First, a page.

How better for Britain to end this Olympic Games than with one of their strongest events? The final gold medal to be handed out, before the closing ceremony this evening, will be in the women's modern pentathlon.
This curious collection of disciplines does not have much of a media profile in Britain. There has always been a feeling that it is the property of the rest of Europe. Created by the father of the Olympics Baron de Coubertin, started at the 1908 Olympic Games in Stockholm, and dominated by Hungary, Sweden and Russia, this combination of fencing, swimming, horse-riding, running and shooting has not traditionally been a British strength.
Until, that is, the women's version was introduced at the Sydney Games of 2000, when Britain's Stephanie Cook won gold and Kate Allenby bronze. Britain took medals in the next two competitions too, with Georgina Harland taking bronze in Athens and Heather Fell silver in Beijing. Britain is the only country to have won medals in all three women's competitions.
They have a good chance of making it four in a row today. Mhairi Spence, from Inverness, is the reigning world champion in both individual and team events and the world No 2. After all the successes of British athletes over the last two weeks, there is a good chance of a glorious climax at some point this evening.
Cook, 12 years on from her famous gold medal in this event, believes that the crowd can make all the difference. "There's nothing like a home Olympics and that makes the difference here," she says. "We've seen through the Games so far how the support from the crowd has really lifted all of the British competitors. It is a question of feeding off that energy of the crowd and actually using it in a positive way to get that extra bit out of your body and your mind, to be able to perform at your absolute best."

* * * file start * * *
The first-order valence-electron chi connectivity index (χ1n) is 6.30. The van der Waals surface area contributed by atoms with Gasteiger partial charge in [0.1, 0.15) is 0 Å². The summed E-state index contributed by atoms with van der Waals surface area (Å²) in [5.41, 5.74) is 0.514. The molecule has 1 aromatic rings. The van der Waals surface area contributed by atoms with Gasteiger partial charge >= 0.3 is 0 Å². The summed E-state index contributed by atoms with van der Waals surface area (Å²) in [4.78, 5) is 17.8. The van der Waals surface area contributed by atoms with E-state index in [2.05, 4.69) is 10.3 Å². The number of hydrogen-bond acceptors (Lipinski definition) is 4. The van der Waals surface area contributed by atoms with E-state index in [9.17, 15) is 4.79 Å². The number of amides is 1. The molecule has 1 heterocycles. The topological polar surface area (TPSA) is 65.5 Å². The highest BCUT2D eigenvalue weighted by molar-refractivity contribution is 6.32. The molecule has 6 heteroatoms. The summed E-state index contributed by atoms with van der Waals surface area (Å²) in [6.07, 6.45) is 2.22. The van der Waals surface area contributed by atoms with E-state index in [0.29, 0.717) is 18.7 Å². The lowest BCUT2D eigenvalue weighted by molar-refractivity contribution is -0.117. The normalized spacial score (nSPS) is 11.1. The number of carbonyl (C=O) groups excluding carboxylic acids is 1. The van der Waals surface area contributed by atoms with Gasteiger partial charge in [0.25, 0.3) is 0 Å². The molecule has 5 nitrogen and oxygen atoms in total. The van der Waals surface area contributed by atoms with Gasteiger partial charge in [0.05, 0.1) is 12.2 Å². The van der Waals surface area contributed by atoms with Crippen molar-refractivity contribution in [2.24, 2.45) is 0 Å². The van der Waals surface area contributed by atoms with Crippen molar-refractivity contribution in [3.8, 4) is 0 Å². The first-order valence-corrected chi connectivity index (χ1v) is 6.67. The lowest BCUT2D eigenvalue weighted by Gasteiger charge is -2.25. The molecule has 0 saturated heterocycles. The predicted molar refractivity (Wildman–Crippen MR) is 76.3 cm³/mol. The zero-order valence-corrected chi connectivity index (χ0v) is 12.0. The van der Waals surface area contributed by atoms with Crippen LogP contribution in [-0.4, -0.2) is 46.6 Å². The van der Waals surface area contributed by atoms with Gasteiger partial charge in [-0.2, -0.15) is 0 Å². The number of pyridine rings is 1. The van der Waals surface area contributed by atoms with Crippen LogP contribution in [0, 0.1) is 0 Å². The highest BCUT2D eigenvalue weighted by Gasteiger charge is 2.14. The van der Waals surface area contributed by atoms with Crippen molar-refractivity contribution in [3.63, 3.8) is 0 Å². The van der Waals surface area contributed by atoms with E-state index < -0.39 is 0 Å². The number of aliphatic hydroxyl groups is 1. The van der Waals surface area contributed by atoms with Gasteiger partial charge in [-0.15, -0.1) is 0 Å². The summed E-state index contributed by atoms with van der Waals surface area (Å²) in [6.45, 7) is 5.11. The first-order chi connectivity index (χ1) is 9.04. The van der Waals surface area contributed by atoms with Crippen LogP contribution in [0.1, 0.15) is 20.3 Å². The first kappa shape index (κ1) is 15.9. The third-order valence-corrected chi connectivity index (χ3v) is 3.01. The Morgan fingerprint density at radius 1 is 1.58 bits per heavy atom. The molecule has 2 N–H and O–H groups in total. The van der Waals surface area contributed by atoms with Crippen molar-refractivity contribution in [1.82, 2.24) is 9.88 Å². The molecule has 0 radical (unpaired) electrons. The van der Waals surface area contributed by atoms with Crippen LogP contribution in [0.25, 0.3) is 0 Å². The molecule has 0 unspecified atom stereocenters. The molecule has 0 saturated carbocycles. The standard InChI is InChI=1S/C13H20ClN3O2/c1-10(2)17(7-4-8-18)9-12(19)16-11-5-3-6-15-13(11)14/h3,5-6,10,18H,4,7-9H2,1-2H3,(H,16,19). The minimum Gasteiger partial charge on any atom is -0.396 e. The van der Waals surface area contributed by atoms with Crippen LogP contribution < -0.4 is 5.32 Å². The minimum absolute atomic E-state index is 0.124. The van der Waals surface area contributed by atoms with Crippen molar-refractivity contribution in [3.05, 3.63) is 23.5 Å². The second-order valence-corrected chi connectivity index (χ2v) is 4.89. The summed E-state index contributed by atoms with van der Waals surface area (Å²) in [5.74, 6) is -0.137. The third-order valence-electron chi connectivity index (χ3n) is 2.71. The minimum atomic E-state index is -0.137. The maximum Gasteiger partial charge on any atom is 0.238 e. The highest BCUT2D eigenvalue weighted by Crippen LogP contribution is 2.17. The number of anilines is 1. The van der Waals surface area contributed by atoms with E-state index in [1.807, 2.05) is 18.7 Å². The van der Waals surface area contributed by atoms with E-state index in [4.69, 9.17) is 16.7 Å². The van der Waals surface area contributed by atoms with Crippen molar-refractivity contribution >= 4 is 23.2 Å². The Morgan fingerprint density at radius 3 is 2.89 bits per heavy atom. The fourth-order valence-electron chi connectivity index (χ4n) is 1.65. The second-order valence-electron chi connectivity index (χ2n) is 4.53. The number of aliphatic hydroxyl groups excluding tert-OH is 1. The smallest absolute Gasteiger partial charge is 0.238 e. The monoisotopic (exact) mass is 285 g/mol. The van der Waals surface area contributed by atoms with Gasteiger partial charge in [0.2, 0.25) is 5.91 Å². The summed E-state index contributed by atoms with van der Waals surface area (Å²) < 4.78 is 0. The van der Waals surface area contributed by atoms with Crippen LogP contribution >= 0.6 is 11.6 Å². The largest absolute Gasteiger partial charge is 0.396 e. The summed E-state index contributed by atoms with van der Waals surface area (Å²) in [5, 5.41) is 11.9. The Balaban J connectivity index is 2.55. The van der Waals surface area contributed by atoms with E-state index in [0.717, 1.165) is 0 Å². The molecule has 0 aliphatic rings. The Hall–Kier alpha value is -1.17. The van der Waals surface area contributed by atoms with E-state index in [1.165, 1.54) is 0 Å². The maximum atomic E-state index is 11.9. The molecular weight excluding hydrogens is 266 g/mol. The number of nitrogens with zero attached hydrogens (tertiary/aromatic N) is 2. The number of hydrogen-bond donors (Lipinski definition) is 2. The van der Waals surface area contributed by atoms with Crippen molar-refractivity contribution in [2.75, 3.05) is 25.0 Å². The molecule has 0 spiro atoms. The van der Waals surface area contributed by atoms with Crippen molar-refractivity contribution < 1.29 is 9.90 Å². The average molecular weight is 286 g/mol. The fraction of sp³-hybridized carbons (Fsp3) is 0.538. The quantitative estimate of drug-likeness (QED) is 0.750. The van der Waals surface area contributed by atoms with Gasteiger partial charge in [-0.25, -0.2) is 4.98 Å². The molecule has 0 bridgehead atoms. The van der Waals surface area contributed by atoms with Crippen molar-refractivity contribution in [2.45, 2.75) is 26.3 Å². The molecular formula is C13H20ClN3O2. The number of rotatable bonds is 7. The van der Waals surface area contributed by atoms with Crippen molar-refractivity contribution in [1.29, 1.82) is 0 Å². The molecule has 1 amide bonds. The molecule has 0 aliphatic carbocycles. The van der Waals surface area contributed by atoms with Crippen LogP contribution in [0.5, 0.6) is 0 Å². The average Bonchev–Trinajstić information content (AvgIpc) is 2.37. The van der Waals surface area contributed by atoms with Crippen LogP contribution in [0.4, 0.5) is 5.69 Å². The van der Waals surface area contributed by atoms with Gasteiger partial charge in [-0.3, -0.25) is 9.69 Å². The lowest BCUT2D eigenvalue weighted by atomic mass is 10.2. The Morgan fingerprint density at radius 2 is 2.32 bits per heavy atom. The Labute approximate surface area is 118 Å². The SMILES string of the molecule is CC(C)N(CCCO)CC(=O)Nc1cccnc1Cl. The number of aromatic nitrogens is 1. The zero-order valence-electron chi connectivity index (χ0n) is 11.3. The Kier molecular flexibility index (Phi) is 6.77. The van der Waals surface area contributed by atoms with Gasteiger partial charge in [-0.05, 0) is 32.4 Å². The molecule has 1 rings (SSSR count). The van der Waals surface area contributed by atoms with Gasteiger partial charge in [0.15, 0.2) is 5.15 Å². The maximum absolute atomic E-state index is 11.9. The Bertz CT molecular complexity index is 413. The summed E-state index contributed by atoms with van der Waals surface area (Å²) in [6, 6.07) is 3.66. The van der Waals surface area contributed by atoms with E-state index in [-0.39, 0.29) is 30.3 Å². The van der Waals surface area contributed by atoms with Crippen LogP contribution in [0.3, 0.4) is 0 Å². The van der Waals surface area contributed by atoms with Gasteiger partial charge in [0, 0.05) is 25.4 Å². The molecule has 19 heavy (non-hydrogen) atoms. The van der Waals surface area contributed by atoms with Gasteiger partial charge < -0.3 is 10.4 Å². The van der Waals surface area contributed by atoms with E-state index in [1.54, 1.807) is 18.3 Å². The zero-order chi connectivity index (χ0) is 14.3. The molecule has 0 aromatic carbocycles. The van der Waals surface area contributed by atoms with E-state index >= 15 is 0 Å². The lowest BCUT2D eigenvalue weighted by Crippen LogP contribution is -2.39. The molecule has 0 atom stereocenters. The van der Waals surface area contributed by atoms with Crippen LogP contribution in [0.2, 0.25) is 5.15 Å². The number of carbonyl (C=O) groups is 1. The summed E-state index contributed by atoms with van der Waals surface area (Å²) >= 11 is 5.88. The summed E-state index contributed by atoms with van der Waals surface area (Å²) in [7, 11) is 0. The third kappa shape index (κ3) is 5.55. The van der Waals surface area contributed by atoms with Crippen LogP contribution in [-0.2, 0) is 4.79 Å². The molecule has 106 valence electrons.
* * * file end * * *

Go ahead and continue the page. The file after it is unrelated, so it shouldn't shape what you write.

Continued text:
When Cook won her gold she did so on the other side of the world. Spence and Samantha Murray now have the chance to do so at home, and Cook knows how much of a benefit that will be. "I was very lucky to have the opportunity to compete in Sydney," she adds. "That is regarded as one of the best Games of recent times. It was a fantastic competition. I'm sure it's every athlete's dream to have the chance of competing at a home Games. It wasn't the right timing for me but for the athletes competing here it's just the most fantastic opportunity."
With such an impressive body of work behind British female pentathletes, Cook is confident that their legacy can continue in London today. "Our track record from 2000, when women were first included in the Olympics, has proven that the British women pentathletes are really very strong," she says. "The fact that Heather Fell, the silver medallist from Beijing, did not actually qualify herself a spot for London is testament to how strong our British squad is. There's a lot of pressure on them. I hope they can continue that medal run into London."
If there is one complication, it is a change to the format this year. The shooting and running have been brought together into one final combined event, meaning that competitors will finish with a task they are fairly unfamiliar with.
"I think it's really important for the British girls to get a good fence under their belts and then have that to build on through the rest of the competition," advises Cook. "The pressure going into the final combined event, especially with the shooting, can really get to the athletes so it does leave it very open."
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